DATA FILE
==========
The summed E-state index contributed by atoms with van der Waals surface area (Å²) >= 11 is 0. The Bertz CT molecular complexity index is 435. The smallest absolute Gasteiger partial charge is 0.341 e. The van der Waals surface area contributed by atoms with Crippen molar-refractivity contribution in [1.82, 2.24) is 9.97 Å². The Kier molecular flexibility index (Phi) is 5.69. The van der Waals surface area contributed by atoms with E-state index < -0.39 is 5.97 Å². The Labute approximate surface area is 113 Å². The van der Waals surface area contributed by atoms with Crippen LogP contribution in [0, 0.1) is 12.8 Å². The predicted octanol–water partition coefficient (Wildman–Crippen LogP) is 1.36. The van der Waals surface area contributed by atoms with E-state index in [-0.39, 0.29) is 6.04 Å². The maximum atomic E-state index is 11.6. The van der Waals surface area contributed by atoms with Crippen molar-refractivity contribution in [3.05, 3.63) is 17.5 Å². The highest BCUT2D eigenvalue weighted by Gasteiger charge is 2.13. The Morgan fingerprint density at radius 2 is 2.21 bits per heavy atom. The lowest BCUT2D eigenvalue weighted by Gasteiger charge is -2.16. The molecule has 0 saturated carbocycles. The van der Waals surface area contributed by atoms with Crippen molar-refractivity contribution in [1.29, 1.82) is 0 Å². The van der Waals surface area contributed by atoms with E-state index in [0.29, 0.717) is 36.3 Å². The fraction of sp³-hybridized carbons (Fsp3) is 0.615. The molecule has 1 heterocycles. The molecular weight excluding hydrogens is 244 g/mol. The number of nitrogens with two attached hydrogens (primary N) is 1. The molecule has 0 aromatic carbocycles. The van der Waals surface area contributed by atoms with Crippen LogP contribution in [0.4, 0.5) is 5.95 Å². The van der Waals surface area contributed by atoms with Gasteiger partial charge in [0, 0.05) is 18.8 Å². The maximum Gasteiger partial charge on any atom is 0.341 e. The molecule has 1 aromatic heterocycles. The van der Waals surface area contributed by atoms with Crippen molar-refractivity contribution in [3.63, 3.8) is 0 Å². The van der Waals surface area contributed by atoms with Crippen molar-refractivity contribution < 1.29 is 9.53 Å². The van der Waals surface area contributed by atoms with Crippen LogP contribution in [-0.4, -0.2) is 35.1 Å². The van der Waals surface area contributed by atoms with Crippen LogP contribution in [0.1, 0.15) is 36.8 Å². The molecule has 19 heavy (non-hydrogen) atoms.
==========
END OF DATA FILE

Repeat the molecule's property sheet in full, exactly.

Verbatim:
The summed E-state index contributed by atoms with van der Waals surface area (Å²) >= 11 is 0. The Bertz CT molecular complexity index is 435. The smallest absolute Gasteiger partial charge is 0.341 e. The van der Waals surface area contributed by atoms with Crippen molar-refractivity contribution in [1.82, 2.24) is 9.97 Å². The Kier molecular flexibility index (Phi) is 5.69. The van der Waals surface area contributed by atoms with E-state index < -0.39 is 5.97 Å². The Labute approximate surface area is 113 Å². The van der Waals surface area contributed by atoms with Crippen LogP contribution in [0, 0.1) is 12.8 Å². The predicted octanol–water partition coefficient (Wildman–Crippen LogP) is 1.36. The van der Waals surface area contributed by atoms with E-state index in [-0.39, 0.29) is 6.04 Å². The maximum atomic E-state index is 11.6. The van der Waals surface area contributed by atoms with Crippen molar-refractivity contribution in [3.05, 3.63) is 17.5 Å². The highest BCUT2D eigenvalue weighted by Gasteiger charge is 2.13. The Morgan fingerprint density at radius 2 is 2.21 bits per heavy atom. The lowest BCUT2D eigenvalue weighted by Gasteiger charge is -2.16. The molecule has 0 saturated carbocycles. The van der Waals surface area contributed by atoms with Crippen molar-refractivity contribution in [1.29, 1.82) is 0 Å². The van der Waals surface area contributed by atoms with E-state index in [0.29, 0.717) is 36.3 Å². The fraction of sp³-hybridized carbons (Fsp3) is 0.615. The molecule has 1 heterocycles. The molecular weight excluding hydrogens is 244 g/mol. The number of nitrogens with two attached hydrogens (primary N) is 1. The molecule has 0 aromatic carbocycles. The van der Waals surface area contributed by atoms with Crippen LogP contribution in [0.4, 0.5) is 5.95 Å². The van der Waals surface area contributed by atoms with Gasteiger partial charge in [0, 0.05) is 18.8 Å². The maximum Gasteiger partial charge on any atom is 0.341 e. The molecule has 1 aromatic heterocycles. The van der Waals surface area contributed by atoms with Crippen molar-refractivity contribution in [3.63, 3.8) is 0 Å². The van der Waals surface area contributed by atoms with Crippen molar-refractivity contribution < 1.29 is 9.53 Å². The van der Waals surface area contributed by atoms with Crippen LogP contribution in [-0.4, -0.2) is 35.1 Å². The van der Waals surface area contributed by atoms with Crippen LogP contribution in [0.1, 0.15) is 36.8 Å². The molecule has 19 heavy (non-hydrogen) atoms.